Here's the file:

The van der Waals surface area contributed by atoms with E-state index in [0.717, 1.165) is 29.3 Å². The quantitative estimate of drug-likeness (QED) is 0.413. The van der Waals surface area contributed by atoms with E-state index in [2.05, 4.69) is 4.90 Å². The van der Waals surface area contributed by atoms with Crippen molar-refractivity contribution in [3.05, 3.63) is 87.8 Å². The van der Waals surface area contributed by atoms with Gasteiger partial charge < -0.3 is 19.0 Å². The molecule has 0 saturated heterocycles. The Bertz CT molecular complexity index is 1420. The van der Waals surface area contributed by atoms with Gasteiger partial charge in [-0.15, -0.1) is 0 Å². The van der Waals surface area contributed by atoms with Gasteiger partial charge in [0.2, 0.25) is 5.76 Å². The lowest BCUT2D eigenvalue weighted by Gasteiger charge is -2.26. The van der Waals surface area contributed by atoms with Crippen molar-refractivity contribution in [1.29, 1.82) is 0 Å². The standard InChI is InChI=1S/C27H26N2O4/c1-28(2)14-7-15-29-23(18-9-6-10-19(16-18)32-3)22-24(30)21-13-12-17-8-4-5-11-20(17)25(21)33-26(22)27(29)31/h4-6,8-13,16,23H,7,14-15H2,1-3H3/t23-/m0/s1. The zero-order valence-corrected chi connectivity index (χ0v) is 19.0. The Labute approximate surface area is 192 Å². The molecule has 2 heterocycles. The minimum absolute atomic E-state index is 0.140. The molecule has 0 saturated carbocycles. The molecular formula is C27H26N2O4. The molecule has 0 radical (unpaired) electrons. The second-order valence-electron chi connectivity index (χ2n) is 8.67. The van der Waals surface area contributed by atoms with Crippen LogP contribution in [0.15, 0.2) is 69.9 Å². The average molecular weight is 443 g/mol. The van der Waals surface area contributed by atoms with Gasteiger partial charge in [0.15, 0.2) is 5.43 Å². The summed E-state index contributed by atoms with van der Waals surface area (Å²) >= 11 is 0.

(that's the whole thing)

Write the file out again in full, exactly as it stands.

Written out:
The van der Waals surface area contributed by atoms with E-state index in [0.717, 1.165) is 29.3 Å². The quantitative estimate of drug-likeness (QED) is 0.413. The van der Waals surface area contributed by atoms with E-state index in [2.05, 4.69) is 4.90 Å². The van der Waals surface area contributed by atoms with Crippen molar-refractivity contribution in [3.05, 3.63) is 87.8 Å². The van der Waals surface area contributed by atoms with Gasteiger partial charge < -0.3 is 19.0 Å². The molecule has 0 saturated heterocycles. The Bertz CT molecular complexity index is 1420. The van der Waals surface area contributed by atoms with Gasteiger partial charge in [-0.15, -0.1) is 0 Å². The van der Waals surface area contributed by atoms with Gasteiger partial charge in [0.2, 0.25) is 5.76 Å². The lowest BCUT2D eigenvalue weighted by Gasteiger charge is -2.26. The van der Waals surface area contributed by atoms with Crippen molar-refractivity contribution in [1.29, 1.82) is 0 Å². The standard InChI is InChI=1S/C27H26N2O4/c1-28(2)14-7-15-29-23(18-9-6-10-19(16-18)32-3)22-24(30)21-13-12-17-8-4-5-11-20(17)25(21)33-26(22)27(29)31/h4-6,8-13,16,23H,7,14-15H2,1-3H3/t23-/m0/s1. The zero-order valence-corrected chi connectivity index (χ0v) is 19.0. The Labute approximate surface area is 192 Å². The molecule has 2 heterocycles. The minimum absolute atomic E-state index is 0.140. The molecule has 0 saturated carbocycles. The molecular formula is C27H26N2O4. The molecule has 0 radical (unpaired) electrons. The second-order valence-electron chi connectivity index (χ2n) is 8.67. The van der Waals surface area contributed by atoms with Crippen LogP contribution in [0.15, 0.2) is 69.9 Å². The average molecular weight is 443 g/mol. The van der Waals surface area contributed by atoms with Gasteiger partial charge in [0.15, 0.2) is 5.43 Å². The summed E-state index contributed by atoms with van der Waals surface area (Å²) >= 11 is 0.